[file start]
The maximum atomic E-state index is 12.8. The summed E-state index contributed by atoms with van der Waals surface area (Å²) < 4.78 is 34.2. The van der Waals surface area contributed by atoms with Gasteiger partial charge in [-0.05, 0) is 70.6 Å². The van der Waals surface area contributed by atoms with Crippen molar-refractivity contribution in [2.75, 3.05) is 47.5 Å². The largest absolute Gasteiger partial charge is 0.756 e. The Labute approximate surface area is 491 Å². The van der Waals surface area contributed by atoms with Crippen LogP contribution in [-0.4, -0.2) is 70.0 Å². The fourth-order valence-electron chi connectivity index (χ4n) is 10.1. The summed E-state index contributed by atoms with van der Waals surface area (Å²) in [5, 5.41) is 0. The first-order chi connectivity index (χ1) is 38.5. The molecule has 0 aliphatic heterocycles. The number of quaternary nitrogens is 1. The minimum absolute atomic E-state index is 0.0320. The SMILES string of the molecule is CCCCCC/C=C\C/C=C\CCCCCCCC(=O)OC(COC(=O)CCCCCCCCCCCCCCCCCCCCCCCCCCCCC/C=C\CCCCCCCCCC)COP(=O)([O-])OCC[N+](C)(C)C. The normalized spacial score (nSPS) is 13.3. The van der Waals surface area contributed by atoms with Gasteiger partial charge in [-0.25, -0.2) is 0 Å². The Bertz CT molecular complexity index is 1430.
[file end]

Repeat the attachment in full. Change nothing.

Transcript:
The maximum atomic E-state index is 12.8. The summed E-state index contributed by atoms with van der Waals surface area (Å²) < 4.78 is 34.2. The van der Waals surface area contributed by atoms with Gasteiger partial charge in [-0.05, 0) is 70.6 Å². The van der Waals surface area contributed by atoms with Crippen molar-refractivity contribution in [2.75, 3.05) is 47.5 Å². The largest absolute Gasteiger partial charge is 0.756 e. The Labute approximate surface area is 491 Å². The van der Waals surface area contributed by atoms with Crippen LogP contribution in [-0.4, -0.2) is 70.0 Å². The fourth-order valence-electron chi connectivity index (χ4n) is 10.1. The summed E-state index contributed by atoms with van der Waals surface area (Å²) in [5, 5.41) is 0. The first-order chi connectivity index (χ1) is 38.5. The molecule has 0 aliphatic heterocycles. The number of quaternary nitrogens is 1. The minimum absolute atomic E-state index is 0.0320. The SMILES string of the molecule is CCCCCC/C=C\C/C=C\CCCCCCCC(=O)OC(COC(=O)CCCCCCCCCCCCCCCCCCCCCCCCCCCCC/C=C\CCCCCCCCCC)COP(=O)([O-])OCC[N+](C)(C)C. The normalized spacial score (nSPS) is 13.3. The van der Waals surface area contributed by atoms with Gasteiger partial charge in [-0.25, -0.2) is 0 Å². The Bertz CT molecular complexity index is 1430.